Getting started with segmentation
Posted by marketingfrontier on November 17, 2006
Share of Wallet is a critical metric, but like most single metrics, it has limited value. True, Share of Wallet will prioritize targets for marketing activities based on size of opportunities. However, the fallacy comes from assuming that all the customers with the same size wallet opportunity are the same.
The differences between customer groups, usually referred to as segments, provide critical insight for marketing programs, product assortment, business processes, etc. that can change the fundamental nature of the business’s relationship with customers. In addition, segmentation can provide the foundation for metrics that actually measure changes in the dynamics of the customer base.
Segmentation can be a daunting task, however. How do you get started?
As with most marketing analytical activities, the key is not to overly complicate the activity at the outset. As the team becomes more experienced, you will find that segmentation becomes more precise and segments smaller and more carefully defined. But to start, you do not need a PhD nor a series of high-powered multi-processor computers. A simple laptop and a decent query language will be enough to get started. As a marketer, you might only have one of the two! 🙂 But I am sure you can find someone in the organization who can help you run queries against the database(s). Knowing the technical languages is not the hard part — asking the right questions is.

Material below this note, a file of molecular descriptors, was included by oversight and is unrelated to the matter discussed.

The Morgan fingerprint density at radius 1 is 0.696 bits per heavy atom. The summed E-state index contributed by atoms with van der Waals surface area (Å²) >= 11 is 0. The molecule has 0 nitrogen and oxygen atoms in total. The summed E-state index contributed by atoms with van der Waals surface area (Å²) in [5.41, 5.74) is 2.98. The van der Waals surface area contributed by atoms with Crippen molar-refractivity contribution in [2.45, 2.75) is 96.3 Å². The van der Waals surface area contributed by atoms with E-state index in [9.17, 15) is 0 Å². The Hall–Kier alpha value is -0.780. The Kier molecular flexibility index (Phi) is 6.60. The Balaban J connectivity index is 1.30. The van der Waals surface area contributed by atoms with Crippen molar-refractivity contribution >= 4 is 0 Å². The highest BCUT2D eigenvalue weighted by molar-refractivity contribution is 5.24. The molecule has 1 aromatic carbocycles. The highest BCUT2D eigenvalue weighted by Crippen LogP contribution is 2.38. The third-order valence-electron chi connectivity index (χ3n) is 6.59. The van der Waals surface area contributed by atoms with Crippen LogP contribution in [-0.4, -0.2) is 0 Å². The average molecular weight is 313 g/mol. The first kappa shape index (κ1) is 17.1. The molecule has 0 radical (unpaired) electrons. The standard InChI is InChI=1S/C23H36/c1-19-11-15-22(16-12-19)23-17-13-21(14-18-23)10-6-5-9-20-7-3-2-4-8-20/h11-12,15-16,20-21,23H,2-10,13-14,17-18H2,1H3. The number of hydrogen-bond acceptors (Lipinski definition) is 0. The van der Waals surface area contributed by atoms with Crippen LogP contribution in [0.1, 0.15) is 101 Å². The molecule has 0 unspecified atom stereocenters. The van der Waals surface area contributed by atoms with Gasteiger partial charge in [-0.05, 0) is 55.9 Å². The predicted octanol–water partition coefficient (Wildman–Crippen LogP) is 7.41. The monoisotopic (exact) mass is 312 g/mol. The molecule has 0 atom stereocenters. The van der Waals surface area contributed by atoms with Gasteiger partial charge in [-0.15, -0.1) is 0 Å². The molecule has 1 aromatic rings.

So where to begin. We always start with spending, in gross profit if you can, net revenue if you cannot get to the margin number. Take those customers and sum all their spending for the past 12 months and then divide those customers into deciles (by 10% ranges). Then identify frequency patterns, average order value, average net sales, average gross profit, preferred channel, etc. for each one of those deciles. Examine the patterns — how different are the top decile customers from the average or from lower deciles? What seem to be the biggest differences and what does that tell you about the customer base.
I then examine product purchase patterns within the deciles, since product patterns often describe differences in how customers are using your products. Examine concentrations of product purchasing among the higher decile segments and contrast those patterns with lower decile behavior. Often significant differences exist between top and lower deciles in product preference.
But you are only getting started at this point. Now here comes the fun part…